The Jewish year contains a number of rabbinically mandated holidays and two of them, in particular, seem to emphasize two very different reflections on Jewish history: Chanukah focuses on the spiritual preservation of Jewish traditions, while Purim centers on the physical preservation of Jewish heritage.
While this might seem like an oversimplification of these two holiday observances, it’s sometimes beneficial to reduce the overarching themes to a concise statement of purpose in order to extract a message that can be implemented meaningfully and effectively. So while Purim celebrates our physical salvation from the murderous Haman, and we eat, drink and be merry — some highlights of physical enjoyment — on Chanukah we light candles, sing hymns and engage in festivities that engender a sense of spiritual triumph similar to the one felt by those who successfully blocked the Syrian Greeks’ attempt at pan-Jewish Hellenization many centuries ago. It is only fitting, then, that we take the opportunity of this Chanukah season to reflect upon our collective approach towards worship and divine service.
I remember taking drivers ed when I was a senior at MTA in 1999 and having the driver warn me sternly that I was to keep both hands on the steering wheel at all times, but does anyone actually do that in real life? And I was to indicate my intention of switching lanes before doing so — not while doing so (and certainly not after doing so), although this seems to be a common practice among many drivers I encounter on Route 80 between Passaic and the George Washington Bridge. My father would explain this as follows: “You’re not learning how to drive, you’re learning how to take the test. When you pass that, I’ll take you driving and show you how to do it for real.” Although my father exhibited tremendous compassion that day, he wasn’t so compassionate when I got a ticket for driving 92 miles an hour on the NJ Turnpike only 3 years later. But I digress…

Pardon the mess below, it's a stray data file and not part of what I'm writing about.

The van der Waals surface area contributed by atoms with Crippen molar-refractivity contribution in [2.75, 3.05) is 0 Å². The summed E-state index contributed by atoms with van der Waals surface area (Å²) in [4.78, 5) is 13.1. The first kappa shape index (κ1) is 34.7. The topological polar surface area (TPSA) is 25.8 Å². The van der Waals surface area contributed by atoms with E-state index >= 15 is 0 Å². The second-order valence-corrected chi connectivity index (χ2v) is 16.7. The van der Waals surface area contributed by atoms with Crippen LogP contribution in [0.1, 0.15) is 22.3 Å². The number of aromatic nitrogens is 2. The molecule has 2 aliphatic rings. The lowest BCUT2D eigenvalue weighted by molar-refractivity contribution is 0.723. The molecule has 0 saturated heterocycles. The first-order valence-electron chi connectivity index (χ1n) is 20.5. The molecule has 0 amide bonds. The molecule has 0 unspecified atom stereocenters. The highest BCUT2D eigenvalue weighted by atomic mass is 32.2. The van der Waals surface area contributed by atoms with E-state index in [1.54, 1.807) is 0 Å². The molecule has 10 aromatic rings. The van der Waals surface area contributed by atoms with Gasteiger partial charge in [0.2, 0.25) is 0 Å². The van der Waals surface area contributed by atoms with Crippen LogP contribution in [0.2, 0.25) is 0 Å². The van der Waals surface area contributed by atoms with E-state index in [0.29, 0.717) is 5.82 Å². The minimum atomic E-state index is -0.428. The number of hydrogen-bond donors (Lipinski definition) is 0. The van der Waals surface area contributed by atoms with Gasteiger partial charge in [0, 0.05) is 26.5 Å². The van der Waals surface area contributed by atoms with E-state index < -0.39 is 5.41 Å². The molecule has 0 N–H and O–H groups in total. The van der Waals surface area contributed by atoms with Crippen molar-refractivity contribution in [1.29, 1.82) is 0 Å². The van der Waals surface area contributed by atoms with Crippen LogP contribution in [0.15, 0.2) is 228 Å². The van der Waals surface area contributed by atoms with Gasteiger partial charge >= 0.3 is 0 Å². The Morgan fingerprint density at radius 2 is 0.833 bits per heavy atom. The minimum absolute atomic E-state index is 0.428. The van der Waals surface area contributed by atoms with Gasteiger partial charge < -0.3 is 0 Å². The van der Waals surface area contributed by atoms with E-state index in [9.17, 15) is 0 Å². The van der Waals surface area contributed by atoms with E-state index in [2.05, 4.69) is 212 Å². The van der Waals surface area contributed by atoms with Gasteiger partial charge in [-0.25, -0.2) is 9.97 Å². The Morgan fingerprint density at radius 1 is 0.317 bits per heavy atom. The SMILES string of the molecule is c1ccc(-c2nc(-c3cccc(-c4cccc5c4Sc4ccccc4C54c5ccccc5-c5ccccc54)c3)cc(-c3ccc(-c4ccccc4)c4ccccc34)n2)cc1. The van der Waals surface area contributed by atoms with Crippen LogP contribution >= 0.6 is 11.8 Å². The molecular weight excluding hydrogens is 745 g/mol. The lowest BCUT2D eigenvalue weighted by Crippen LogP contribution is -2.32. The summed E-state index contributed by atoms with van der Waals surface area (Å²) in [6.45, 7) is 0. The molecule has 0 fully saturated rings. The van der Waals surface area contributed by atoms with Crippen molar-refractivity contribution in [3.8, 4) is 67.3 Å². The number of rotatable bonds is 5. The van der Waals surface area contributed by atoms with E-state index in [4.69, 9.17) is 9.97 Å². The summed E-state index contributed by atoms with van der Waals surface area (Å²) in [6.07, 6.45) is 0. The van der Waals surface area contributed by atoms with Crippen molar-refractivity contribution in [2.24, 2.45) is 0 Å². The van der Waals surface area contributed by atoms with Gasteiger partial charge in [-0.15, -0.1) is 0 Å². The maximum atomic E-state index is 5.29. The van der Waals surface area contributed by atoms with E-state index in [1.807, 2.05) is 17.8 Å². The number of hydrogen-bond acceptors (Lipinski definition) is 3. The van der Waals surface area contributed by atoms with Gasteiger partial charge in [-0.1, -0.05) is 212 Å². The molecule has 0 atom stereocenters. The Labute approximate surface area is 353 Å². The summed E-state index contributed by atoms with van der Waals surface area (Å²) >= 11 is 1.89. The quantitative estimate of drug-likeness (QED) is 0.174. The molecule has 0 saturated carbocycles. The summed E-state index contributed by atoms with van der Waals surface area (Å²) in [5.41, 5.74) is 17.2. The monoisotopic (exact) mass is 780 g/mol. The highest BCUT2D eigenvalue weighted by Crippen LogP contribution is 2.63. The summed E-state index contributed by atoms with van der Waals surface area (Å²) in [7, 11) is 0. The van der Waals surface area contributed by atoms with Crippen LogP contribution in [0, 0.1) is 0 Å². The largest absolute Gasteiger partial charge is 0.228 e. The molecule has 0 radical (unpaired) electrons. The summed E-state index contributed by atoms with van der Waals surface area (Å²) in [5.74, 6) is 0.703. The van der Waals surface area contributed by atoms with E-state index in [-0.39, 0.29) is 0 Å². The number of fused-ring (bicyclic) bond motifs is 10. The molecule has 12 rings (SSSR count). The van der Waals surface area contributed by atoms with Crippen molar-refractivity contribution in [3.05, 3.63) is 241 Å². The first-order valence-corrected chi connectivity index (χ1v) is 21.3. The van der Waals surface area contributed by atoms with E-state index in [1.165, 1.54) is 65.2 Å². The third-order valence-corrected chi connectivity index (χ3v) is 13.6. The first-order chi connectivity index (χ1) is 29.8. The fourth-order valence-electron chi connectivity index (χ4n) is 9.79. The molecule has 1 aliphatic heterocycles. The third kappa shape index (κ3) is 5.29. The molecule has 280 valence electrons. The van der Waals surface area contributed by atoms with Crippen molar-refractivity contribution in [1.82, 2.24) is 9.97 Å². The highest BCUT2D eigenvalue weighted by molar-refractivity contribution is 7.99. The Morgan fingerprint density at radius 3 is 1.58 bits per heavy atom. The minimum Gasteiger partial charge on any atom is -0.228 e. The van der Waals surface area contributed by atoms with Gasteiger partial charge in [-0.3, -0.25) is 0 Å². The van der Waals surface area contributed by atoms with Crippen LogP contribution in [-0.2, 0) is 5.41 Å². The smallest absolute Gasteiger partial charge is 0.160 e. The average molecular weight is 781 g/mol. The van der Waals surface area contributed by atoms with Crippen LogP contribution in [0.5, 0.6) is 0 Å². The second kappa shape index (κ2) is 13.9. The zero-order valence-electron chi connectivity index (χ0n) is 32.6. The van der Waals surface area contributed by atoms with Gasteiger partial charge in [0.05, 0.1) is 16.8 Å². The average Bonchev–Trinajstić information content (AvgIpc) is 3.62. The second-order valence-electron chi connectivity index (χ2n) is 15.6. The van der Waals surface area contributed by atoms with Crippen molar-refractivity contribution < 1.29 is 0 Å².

The most annoying thing about drivers ed, though, was the stop sign. Oh, that hallowed and inviolable stop sign. We were duty bound to abide by two rules that some of us had never experienced compliance with in our entire lives up until that day; not only were we expected to come to a complete stop, but we were to do so before the stop sign. As though the stop sign manifested sentience, ever mindful of our actions, it was not enough that we yielded to the walkers’ right-of-way, for even in the absence of pedestrians, we were to comply with rule 1 and rule 2.
I’ve been driving now for about 11 years now and I can tell you there’s usually only one hand on my steering wheel — but that was just a guideline. How many of us approach Judaism like the stop sign? Trained from an early age to perceive it with utter awe for its intrinsic value, only to see others treat it with flagrant disrespect, Judaism, like the stop sign, has been deconstructed by many and there’s no doubt that it affects us all. When others are around, be they friends and family or the police, we may feign meticulousness, but perhaps some of us are really just maintaining a facade so that we can get through the day with as few obstacles as possible, be they assaults on the depth of our religious conviction or moving violations.
The stop signs — and go signs — of Judaism are many; let us not fall short of being ever mindful of our duties and not think of them as mere guidelines.
Just as others before us came “l’dvir beisecha, u’finu es heichalecha v’tiharu es mikdashecha,” (“to Your inner sanctuary, cleansed Your temple and purified Your site of holiness”), so too may we do so again this Chanukah.
Check out more about Chanukah at 4torah.com